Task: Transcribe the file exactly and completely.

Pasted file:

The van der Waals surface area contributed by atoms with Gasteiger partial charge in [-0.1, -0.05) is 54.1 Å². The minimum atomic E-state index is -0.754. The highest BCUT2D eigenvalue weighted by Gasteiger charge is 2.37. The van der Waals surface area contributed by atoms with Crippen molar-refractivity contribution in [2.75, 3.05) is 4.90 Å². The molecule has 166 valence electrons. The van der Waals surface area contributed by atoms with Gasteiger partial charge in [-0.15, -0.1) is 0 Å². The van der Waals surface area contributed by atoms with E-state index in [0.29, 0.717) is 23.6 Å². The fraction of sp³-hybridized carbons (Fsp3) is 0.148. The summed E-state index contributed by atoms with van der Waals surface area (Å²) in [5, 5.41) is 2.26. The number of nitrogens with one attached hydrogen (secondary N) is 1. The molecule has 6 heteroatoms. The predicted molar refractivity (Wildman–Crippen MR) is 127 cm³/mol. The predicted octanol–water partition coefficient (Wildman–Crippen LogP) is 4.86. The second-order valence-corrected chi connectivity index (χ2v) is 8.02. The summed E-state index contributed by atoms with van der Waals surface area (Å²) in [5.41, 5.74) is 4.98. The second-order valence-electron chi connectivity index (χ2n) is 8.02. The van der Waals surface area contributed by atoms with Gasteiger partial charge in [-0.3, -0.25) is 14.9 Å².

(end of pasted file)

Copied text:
The van der Waals surface area contributed by atoms with Gasteiger partial charge in [-0.1, -0.05) is 54.1 Å². The minimum atomic E-state index is -0.754. The highest BCUT2D eigenvalue weighted by Gasteiger charge is 2.37. The van der Waals surface area contributed by atoms with Crippen molar-refractivity contribution in [2.75, 3.05) is 4.90 Å². The molecule has 166 valence electrons. The van der Waals surface area contributed by atoms with Gasteiger partial charge in [-0.15, -0.1) is 0 Å². The van der Waals surface area contributed by atoms with E-state index in [0.29, 0.717) is 23.6 Å². The fraction of sp³-hybridized carbons (Fsp3) is 0.148. The summed E-state index contributed by atoms with van der Waals surface area (Å²) in [5, 5.41) is 2.26. The number of nitrogens with one attached hydrogen (secondary N) is 1. The molecule has 6 heteroatoms. The predicted molar refractivity (Wildman–Crippen MR) is 127 cm³/mol. The predicted octanol–water partition coefficient (Wildman–Crippen LogP) is 4.86. The second-order valence-corrected chi connectivity index (χ2v) is 8.02. The summed E-state index contributed by atoms with van der Waals surface area (Å²) in [5.41, 5.74) is 4.98. The second-order valence-electron chi connectivity index (χ2n) is 8.02. The van der Waals surface area contributed by atoms with Gasteiger partial charge in [-0.3, -0.25) is 14.9 Å².